A modern dictionary of Catholic terms, both common and obscure. Find accurate definitions of words and phrases.
The theory that all human knowledge of God and religion comes from tradition. In its extreme form, it denies that reason can arrive at any certain knowledge of divine things. It proceeds from the view that God first made a comprehensive primitive revelation when the human race learned to speak. In this original revelation, God bestowed on people all the basic religious truths that have been handed down by successive generations to the present day. General reason or common sense guarantees the unfalsified transmission of its heritage. The individual receives it by oral teaching. Religious knowledge is entirely and only a knowledge of faith. The cheif exponents of traditionalism in its strict form were Viscount de Bonald (1754-1840), Félicité de Lamennais (1782-1854), and Louis Bautain (1796-1867). It was represented in a more modified form by Augustine Bonnetty (d. 1879). Traditionalism is also called fideism insofar as it denies the capacity of reason to attain knowledge of divine matters and correspondingly places an excessive stress on faith.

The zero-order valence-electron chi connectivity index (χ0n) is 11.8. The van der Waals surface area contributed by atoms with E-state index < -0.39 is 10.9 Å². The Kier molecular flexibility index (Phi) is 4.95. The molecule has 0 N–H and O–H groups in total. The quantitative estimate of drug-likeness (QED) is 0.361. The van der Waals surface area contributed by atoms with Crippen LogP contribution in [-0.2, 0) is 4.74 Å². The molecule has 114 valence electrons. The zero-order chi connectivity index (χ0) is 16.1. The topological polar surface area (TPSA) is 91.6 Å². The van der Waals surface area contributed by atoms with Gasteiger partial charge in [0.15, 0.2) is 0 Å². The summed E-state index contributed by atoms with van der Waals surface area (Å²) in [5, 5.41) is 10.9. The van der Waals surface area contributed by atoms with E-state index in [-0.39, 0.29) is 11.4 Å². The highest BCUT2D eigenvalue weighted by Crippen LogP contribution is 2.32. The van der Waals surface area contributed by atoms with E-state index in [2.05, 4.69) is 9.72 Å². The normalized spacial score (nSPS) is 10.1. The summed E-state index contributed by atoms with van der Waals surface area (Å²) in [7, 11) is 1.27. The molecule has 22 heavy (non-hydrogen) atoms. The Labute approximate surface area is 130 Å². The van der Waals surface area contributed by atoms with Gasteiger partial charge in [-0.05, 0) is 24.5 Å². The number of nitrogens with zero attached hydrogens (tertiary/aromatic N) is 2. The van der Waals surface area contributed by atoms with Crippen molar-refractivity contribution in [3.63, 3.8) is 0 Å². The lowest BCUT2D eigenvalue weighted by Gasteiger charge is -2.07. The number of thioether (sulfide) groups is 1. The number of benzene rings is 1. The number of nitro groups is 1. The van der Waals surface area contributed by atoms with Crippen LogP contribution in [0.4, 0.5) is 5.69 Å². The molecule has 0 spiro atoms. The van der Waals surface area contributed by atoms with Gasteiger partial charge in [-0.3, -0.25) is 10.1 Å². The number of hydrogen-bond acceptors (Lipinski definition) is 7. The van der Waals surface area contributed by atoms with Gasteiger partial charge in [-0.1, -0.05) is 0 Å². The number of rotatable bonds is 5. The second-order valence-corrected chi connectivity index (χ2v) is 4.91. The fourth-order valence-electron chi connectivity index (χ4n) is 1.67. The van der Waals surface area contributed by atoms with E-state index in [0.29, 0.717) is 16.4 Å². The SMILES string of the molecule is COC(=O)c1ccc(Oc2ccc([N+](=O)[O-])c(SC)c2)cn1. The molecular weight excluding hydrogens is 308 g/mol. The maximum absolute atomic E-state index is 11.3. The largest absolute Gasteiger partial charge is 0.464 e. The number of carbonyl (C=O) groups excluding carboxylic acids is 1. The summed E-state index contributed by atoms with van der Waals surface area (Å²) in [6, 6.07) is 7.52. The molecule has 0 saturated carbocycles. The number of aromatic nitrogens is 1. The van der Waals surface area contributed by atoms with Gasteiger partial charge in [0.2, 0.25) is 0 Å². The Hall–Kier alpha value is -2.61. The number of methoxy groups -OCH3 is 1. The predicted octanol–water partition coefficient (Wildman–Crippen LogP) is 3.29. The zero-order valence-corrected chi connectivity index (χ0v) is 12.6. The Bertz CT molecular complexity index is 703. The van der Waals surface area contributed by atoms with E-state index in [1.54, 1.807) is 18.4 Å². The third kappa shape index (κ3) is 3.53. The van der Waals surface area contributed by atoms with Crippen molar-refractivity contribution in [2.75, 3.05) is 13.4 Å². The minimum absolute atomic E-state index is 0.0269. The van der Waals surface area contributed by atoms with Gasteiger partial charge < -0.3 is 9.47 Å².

All items in this dictionary are from Fr. John Hardon's Modern Catholic Dictionary, © Eternal Life. Used with permission.